Woman riding bike on dirt path

Hi there! Today’s introspective post is a little different than usual. Back in the day, when I ran a laid-back kayaking/biking blog (2008-2009), I would reflect at year’s end about lessons learned while exploring the outdoors.

Those days are behind me — but I still feel drawn to share a year-end personal reflection. This one has nothing to do with living greener or more sustainably — it’s just random thoughts. I struggled with the title…is it “Lessons Learned in 2022…” like so many other posts out there? Hmmm.

In the end, I realized I’ve known many of these things all along but had yet to accept them as settled truths. So What I Know to Be True in 2023 seems appropriate. Be sure to leave a comment to let me know if anything resonates with you or feel free to share some of your own. As you’ll see, not everything needs to be serious or profound.

  • Just because I have an opinion about something, doesn’t mean I’m obligated to share it or that anyone wants to hear it.
  • When something bad happens to someone we love, we don’t need to find the perfect thing to say or do, we just need to say or do something.
  • Allowing myself to be vulnerable leads to more authentic relationships.
Man kayaking on quiet water
  • I can read online reviews before buying, but in the end, I should trust my own instincts — and always check the return or cancellation policy.
  • Dark chocolate can smooth over a rough spot in any day.
  • Curiosity is one of my superpowers, but I need to use it wisely.
  • I don’t need to stay plugged into the 24/7 news cycle to be well-informed. One-hour-a-day from a well-chosen source is sufficient.
  • The Shark lightweight cordless vacuum is a design masterpiece and one of the easiest ways to do a quick clean-up.
  • There’s nothing on TV that can compete with a bright and clear night sky filled with celestial bodies. I’m incredibly lucky to have a front-row seat.
  • It’s okay to ask for and accept help. In fact, sometimes it’s absolutely necessary.
  • Never underestimate the value of holding and reading real books. They seem to leave a bigger imprint on my heart and mind than the digital version.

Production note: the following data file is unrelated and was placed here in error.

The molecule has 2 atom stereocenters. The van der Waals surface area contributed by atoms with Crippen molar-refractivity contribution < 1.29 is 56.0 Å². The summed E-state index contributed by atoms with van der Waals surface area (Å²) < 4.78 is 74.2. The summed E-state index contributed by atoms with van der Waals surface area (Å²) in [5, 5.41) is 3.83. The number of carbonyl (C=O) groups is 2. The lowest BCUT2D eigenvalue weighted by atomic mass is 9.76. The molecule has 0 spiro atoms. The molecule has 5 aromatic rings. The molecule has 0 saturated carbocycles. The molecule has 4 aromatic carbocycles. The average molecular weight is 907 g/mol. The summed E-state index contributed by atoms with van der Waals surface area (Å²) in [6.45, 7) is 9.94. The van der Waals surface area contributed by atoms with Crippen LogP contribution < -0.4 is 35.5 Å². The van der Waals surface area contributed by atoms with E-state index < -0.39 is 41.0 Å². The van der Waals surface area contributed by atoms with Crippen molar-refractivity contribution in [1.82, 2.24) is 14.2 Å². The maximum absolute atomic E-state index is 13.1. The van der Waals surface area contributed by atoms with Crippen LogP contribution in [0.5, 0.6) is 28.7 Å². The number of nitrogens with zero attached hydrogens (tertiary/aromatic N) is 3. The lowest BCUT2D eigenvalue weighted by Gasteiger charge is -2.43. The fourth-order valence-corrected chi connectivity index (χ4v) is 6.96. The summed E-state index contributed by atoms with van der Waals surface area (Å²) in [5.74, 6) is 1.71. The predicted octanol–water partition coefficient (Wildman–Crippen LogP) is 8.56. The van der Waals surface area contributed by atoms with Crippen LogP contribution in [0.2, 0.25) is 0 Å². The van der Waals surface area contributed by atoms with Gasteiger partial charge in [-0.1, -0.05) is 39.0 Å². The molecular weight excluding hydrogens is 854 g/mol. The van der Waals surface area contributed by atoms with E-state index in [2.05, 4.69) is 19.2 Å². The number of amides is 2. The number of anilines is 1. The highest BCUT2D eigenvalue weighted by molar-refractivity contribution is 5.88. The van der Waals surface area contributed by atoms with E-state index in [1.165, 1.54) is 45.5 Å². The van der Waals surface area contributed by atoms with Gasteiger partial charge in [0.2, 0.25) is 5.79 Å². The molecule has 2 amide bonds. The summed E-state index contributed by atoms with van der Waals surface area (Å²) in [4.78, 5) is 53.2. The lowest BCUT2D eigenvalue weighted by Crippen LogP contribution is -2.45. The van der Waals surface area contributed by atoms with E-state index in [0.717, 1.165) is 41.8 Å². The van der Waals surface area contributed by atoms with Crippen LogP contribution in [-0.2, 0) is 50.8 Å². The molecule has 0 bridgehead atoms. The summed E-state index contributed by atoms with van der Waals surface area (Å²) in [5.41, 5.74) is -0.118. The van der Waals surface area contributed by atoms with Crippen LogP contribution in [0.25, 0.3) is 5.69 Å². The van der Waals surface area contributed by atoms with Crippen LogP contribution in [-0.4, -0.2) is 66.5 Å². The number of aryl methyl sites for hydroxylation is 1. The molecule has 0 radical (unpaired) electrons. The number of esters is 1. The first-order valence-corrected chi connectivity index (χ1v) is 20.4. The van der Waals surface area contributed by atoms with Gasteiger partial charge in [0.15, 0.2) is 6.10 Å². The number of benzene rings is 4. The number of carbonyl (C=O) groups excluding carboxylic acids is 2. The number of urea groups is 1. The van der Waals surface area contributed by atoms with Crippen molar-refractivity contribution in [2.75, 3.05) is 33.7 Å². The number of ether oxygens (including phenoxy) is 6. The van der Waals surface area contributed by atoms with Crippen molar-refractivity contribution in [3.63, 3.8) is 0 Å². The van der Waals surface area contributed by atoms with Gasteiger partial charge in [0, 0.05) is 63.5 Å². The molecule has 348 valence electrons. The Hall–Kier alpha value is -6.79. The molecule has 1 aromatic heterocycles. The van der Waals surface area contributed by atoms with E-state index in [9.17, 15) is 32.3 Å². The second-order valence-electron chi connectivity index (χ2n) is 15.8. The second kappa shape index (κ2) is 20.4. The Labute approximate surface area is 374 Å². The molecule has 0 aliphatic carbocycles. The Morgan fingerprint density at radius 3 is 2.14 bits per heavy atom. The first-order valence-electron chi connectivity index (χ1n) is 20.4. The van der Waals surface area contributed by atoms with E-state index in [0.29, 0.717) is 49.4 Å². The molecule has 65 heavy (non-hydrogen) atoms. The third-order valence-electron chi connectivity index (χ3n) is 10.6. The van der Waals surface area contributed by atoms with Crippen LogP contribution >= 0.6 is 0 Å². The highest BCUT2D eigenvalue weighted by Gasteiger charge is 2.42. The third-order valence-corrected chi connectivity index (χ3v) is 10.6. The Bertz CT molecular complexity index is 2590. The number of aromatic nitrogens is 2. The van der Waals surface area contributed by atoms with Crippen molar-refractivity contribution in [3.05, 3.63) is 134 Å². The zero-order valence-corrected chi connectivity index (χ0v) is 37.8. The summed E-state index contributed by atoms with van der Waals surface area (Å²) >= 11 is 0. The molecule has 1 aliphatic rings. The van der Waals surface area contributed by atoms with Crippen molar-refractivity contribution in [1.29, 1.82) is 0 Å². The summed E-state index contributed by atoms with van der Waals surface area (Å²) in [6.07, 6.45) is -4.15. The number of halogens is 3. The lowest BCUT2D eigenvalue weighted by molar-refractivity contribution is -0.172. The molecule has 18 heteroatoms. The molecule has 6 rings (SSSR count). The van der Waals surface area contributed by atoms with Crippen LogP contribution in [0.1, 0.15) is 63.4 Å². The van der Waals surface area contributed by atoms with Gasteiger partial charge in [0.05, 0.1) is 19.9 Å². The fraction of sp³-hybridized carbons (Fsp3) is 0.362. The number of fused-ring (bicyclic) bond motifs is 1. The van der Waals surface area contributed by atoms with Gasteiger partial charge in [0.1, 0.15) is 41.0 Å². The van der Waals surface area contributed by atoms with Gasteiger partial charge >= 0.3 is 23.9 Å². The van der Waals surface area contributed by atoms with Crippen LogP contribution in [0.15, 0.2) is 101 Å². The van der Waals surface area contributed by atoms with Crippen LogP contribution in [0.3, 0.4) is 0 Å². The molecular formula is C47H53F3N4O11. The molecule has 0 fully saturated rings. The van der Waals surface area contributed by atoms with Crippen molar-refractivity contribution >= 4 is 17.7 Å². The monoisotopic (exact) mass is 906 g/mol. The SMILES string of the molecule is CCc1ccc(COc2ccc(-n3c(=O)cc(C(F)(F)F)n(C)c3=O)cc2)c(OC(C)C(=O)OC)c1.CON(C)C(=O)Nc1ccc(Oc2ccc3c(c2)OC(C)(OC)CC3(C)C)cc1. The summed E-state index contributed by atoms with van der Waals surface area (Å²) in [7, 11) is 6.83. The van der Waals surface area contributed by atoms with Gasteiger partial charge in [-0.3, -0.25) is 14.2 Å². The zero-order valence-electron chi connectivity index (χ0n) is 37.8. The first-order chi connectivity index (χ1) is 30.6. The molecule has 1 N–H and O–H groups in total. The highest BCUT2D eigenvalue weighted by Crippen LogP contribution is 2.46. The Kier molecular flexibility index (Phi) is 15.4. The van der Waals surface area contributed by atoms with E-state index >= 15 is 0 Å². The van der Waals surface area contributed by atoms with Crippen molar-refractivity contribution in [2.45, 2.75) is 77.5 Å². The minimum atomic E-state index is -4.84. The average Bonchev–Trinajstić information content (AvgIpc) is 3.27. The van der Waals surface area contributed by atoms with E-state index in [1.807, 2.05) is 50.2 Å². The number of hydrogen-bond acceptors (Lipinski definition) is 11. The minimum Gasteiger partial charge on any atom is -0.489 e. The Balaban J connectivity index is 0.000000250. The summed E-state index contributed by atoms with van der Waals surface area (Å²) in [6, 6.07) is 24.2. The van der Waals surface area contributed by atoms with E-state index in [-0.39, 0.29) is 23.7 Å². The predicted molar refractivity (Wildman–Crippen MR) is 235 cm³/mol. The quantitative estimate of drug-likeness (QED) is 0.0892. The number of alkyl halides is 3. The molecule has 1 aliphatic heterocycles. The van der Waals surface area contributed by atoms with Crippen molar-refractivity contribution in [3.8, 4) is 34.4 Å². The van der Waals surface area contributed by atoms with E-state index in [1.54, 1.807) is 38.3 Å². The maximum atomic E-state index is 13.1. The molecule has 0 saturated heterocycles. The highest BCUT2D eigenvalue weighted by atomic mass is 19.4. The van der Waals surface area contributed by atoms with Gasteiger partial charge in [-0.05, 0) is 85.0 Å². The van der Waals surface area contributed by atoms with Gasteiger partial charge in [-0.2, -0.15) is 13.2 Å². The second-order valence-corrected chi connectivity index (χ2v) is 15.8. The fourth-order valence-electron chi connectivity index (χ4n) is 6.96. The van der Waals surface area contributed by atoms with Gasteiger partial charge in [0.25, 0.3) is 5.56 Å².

• My local library still has the power to evoke the magical feeling I had as a five-year-old, when I got my first library card.
  • When health problems start to plague you and you’re waiting for answers, remember the cells in your body are renewing themselves at an astounding rate of about 30 billion a day.
  • I still can’t be trusted with a big bag of twizzlers.
  • Always take time to soak in happy moments so they become etched in your memory. You have to savor them before you can revisit them.
  • If you think something nice about a person, tell them right then.
  • Travel, despite all the headaches today, is still one of the best ways to recharge my spirit. I don’t have to travel far to reap the benefits.
  • If you don’t actively nurture it, love will fade. This is true for partners, friends and family.
  • I should always look first for the easiest path; otherwise I’ll inevitably overcomplicate things.
  • Sometimes you can save too many cardboard boxes. Believe you’ll have the right one when you need it and if not, the sky won’t fall.
  • I almost never regret making a phone call over texting or emailing. There’s something special about hearing a person’s voice.
  • Time spent in nature is never wasted. It heals, restores and renews me — and is much cheaper than therapy.
  • Clutter is a mindset of scarcity. When I struggle to toss or recycle something, it’s because I’m afraid I won’t be able to replace it, if needed. Lose the fear, clear the clutter.
  • My true friends are the ones who have been there for me this past year when I felt I had nothing to offer because I was too tired, sick or discouraged.
  • Never underestimate the power of a person to grow and change for the better. Even the people you spend the most time with and have come to know intimately can surprise you — if you are open to seeing it.

I am not a licensed nutritionist, medical professional or cosmetics expert. The information provided on Honest + Simple is for general informational purposes only. The statements on this website have not been evaluated by the Food + Drug Administration and are not intended to treat, prevent or cure any disease. Before making decisions about your health or other concerns, please consult a qualified professional and do not rely on this website for medical advice.

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  1. Well, this is how I truly know we are sisters! I cannot be trusted with a bag of twirlers either, no matter the size!
    Also to your first comment, I had a saying on my digital picture frame at work – “When I want your opinion, I’ll give it to you”

    1. Yes, we are definitely sisters — especially when it comes to twizzlers and giving advice, it seems. Thanks for reading, Jeanne, and for taking time to comment.

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